Polar Biology

, Volume 39, Issue 3, pp 443–459 | Cite as

Diatoms (Bacillariophyceae) associated with free-drifting Antarctic icebergs: taxonomy and distribution

  • Adrián O. CefarelliEmail author
  • Martha E. Ferrario
  • Maria Vernet
Original Paper


Free-drifting Antarctic icebergs can alter the phytoplankton in surrounding waters. In addition, diatom mats live attached to the submerged walls of the icebergs. In this study we describe a diverse diatom community associated with these mats and an atypical planktonic community in waters affected by icebergs. Samples were collected in the winter of 2008 and fall of 2009 from Antarctic icebergs and their adjacent waters, utilizing a remote operated vehicle and plankton nets, respectively, and subsequently analyzed using light and electron microscopy. Thalassioneis signyensis, dominant species growing on the icebergs’ flanks, provided substrate for other diatoms, mainly Synedropsis lata var. angustata, Synedropsis recta, Fragilaria cf. islandica var. adeliae, Attheya gaussii, Navicula cf. perminuta, Amphora sp. and Nitzschia spp. New morphological characteristics are given for S. lata var. angustata, S. recta and A. gaussii. We report also Biddulphia alternans and Coscinodiscus concinnus for the first time in Antarctic waters. Similar to sea ice algae, the term sympagic is used to describe the habitat of these diatom communities. A particular planktonic community is also found close to icebergs, including diatoms known to have a benthic, epiphytic, sympagic or freshwater habitat: Amphora sp., B. alternans, Cocconeis spp., Delphineis minutissima, Licmophora gracilis, Luticola cf. australomutica, Opephora sp., Pinnularia spp., Plagiogramma sp., Psammodictyon panduriforme var. minor, Pseudogomphonema kamtschaticum, Rhaphoneis amphiceros, S. recta and T. signyensis. Our results support the hypothesis that species associated with icebergs exchange freely with plankton, ice shelves and sea ice, suggesting that icebergs can act as physical agents to transport and distribute organisms in between these habitats.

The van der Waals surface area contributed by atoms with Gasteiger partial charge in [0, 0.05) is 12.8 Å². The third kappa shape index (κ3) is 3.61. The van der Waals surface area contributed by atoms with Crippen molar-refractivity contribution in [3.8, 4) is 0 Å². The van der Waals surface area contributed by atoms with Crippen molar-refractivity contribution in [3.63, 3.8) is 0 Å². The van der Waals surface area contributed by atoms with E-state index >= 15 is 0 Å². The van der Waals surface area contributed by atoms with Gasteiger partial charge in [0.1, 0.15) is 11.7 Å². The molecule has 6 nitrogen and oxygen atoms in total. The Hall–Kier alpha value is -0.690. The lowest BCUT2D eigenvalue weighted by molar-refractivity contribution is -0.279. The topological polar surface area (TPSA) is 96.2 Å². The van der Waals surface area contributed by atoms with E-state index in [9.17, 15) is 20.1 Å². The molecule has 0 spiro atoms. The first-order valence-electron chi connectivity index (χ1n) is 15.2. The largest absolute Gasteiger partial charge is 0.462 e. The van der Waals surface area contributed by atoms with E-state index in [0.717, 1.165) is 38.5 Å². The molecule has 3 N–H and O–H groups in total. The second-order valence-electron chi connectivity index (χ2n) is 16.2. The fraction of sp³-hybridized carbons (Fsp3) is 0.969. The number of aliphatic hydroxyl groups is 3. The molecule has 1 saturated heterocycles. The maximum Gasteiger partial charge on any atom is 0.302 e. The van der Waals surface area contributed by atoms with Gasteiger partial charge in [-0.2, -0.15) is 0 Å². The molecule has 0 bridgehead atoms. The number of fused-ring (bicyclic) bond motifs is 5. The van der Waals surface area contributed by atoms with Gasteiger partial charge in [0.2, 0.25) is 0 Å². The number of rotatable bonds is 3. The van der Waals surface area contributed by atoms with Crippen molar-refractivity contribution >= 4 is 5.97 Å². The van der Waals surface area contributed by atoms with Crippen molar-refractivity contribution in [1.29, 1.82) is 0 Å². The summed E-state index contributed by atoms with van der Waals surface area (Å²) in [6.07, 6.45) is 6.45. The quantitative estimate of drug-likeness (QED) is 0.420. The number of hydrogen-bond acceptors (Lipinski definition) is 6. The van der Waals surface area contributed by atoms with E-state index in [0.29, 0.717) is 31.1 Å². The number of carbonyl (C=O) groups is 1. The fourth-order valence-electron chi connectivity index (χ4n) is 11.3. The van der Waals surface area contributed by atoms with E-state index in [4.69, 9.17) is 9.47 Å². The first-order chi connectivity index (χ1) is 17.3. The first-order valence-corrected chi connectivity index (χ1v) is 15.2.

Diatom Iceberg Antarctica Sympagic Phytoplankton 



This study was supported in part by grants from the US National Science Foundation, award ANT-0636813 to K. Smith and B. Robison and ANT-0636730 to M. Vernet; and project CONICET PIP-0173. A. O. Cefarelli was supported by a postdoctoral fellowship of the Universidad Nacional de La Plata, Argentina. We thank P. Sarmiento for her excellent technical assistance with SEM work in EM Services of the Museo de La Plata. Special thanks are given to R. Zidarova for help on determining Luticola species and to G. Almandoz for helpful discussions and edits when preparing the manuscript. We extend our deep appreciation to the officers and crew on RVIB NB Palmer during sample collection.

Compliance with ethical standards

Conflict of interest

The authors declare that they have no conflict of interest.

Research involving human participants and/or animals

This article does not contain any studies with human participants or animals performed by any of the authors.

Informed consent

Additional informed consent was obtained from all individual participants for whom identifying information is included in this article.


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Copyright information

© Springer-Verlag Berlin Heidelberg 2015

Authors and Affiliations

  • Adrián O. Cefarelli
    • 1
    Email author
  • Martha E. Ferrario
    • 1
    • 2
  • Maria Vernet
    • 3
  1. 1.División Ficología, Facultad de Ciencias Naturales y MuseoUniversidad Nacional de La PlataLa PlataArgentina
  2. 2.Consejo Nacional de Investigaciones Científicas y Técnicas (CONICET)Buenos AiresArgentina
  3. 3.Integrative Oceanography Division, Scripps Institution of OceanographyUniversity of California San DiegoLa JollaUSA

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